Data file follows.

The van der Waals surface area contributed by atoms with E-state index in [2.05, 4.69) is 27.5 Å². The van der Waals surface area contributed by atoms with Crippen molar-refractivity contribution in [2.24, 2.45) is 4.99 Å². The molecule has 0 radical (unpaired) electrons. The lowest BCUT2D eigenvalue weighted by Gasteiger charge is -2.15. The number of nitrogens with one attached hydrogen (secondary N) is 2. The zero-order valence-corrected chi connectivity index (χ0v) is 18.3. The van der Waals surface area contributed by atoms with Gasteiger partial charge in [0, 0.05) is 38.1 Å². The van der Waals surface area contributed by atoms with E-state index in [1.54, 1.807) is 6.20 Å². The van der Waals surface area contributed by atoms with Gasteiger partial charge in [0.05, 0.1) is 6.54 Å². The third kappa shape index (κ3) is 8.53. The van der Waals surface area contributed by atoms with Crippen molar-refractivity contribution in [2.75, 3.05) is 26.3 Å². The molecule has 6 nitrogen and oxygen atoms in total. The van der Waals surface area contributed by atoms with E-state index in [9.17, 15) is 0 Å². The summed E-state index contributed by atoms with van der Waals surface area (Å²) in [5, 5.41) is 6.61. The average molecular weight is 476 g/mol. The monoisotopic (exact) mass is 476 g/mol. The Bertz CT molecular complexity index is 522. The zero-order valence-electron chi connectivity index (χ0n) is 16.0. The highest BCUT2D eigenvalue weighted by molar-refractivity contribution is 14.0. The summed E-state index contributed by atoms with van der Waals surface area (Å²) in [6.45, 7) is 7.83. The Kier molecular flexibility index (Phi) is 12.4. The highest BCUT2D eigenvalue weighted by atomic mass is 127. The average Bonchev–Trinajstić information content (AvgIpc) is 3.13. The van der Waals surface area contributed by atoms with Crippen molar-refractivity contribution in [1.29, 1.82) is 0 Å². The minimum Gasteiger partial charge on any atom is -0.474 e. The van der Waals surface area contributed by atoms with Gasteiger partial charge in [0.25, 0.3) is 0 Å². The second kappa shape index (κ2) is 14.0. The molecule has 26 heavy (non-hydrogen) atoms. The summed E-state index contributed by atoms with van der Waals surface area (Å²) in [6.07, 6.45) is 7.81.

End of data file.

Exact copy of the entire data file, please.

The van der Waals surface area contributed by atoms with E-state index in [2.05, 4.69) is 27.5 Å². The van der Waals surface area contributed by atoms with Crippen molar-refractivity contribution in [2.24, 2.45) is 4.99 Å². The molecule has 0 radical (unpaired) electrons. The lowest BCUT2D eigenvalue weighted by Gasteiger charge is -2.15. The number of nitrogens with one attached hydrogen (secondary N) is 2. The zero-order valence-corrected chi connectivity index (χ0v) is 18.3. The van der Waals surface area contributed by atoms with Gasteiger partial charge in [0, 0.05) is 38.1 Å². The van der Waals surface area contributed by atoms with E-state index in [1.54, 1.807) is 6.20 Å². The van der Waals surface area contributed by atoms with Gasteiger partial charge in [0.05, 0.1) is 6.54 Å². The third kappa shape index (κ3) is 8.53. The van der Waals surface area contributed by atoms with Crippen molar-refractivity contribution in [2.75, 3.05) is 26.3 Å². The molecule has 6 nitrogen and oxygen atoms in total. The van der Waals surface area contributed by atoms with E-state index in [9.17, 15) is 0 Å². The summed E-state index contributed by atoms with van der Waals surface area (Å²) in [5, 5.41) is 6.61. The average molecular weight is 476 g/mol. The monoisotopic (exact) mass is 476 g/mol. The Bertz CT molecular complexity index is 522. The zero-order valence-electron chi connectivity index (χ0n) is 16.0. The highest BCUT2D eigenvalue weighted by molar-refractivity contribution is 14.0. The summed E-state index contributed by atoms with van der Waals surface area (Å²) in [6.45, 7) is 7.83. The Kier molecular flexibility index (Phi) is 12.4. The highest BCUT2D eigenvalue weighted by atomic mass is 127. The average Bonchev–Trinajstić information content (AvgIpc) is 3.13. The van der Waals surface area contributed by atoms with Crippen molar-refractivity contribution in [1.29, 1.82) is 0 Å². The minimum Gasteiger partial charge on any atom is -0.474 e. The van der Waals surface area contributed by atoms with Gasteiger partial charge in [0.25, 0.3) is 0 Å². The second kappa shape index (κ2) is 14.0. The molecule has 26 heavy (non-hydrogen) atoms. The summed E-state index contributed by atoms with van der Waals surface area (Å²) in [6.07, 6.45) is 7.81.